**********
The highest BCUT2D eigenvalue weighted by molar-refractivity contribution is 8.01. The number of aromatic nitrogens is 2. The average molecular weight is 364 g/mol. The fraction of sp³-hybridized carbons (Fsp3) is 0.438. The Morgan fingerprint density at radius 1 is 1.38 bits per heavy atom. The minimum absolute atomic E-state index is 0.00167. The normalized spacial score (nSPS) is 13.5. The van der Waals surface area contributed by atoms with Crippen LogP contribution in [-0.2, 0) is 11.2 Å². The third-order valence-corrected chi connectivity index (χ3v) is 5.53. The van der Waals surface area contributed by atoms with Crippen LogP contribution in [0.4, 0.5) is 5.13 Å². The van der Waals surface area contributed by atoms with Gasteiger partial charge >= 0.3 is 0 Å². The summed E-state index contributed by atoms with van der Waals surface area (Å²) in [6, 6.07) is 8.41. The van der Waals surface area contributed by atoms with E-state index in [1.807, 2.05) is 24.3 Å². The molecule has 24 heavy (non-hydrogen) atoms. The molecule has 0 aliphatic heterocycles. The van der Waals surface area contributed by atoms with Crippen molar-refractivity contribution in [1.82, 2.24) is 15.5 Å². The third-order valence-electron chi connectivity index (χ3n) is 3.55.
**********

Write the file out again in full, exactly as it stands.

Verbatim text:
The highest BCUT2D eigenvalue weighted by molar-refractivity contribution is 8.01. The number of aromatic nitrogens is 2. The average molecular weight is 364 g/mol. The fraction of sp³-hybridized carbons (Fsp3) is 0.438. The Morgan fingerprint density at radius 1 is 1.38 bits per heavy atom. The minimum absolute atomic E-state index is 0.00167. The normalized spacial score (nSPS) is 13.5. The van der Waals surface area contributed by atoms with Crippen LogP contribution in [-0.2, 0) is 11.2 Å². The third-order valence-corrected chi connectivity index (χ3v) is 5.53. The van der Waals surface area contributed by atoms with Crippen LogP contribution in [0.4, 0.5) is 5.13 Å². The van der Waals surface area contributed by atoms with Gasteiger partial charge >= 0.3 is 0 Å². The summed E-state index contributed by atoms with van der Waals surface area (Å²) in [6, 6.07) is 8.41. The van der Waals surface area contributed by atoms with E-state index in [1.807, 2.05) is 24.3 Å². The molecule has 24 heavy (non-hydrogen) atoms. The molecule has 0 aliphatic heterocycles. The van der Waals surface area contributed by atoms with Crippen molar-refractivity contribution in [1.82, 2.24) is 15.5 Å². The third-order valence-electron chi connectivity index (χ3n) is 3.55.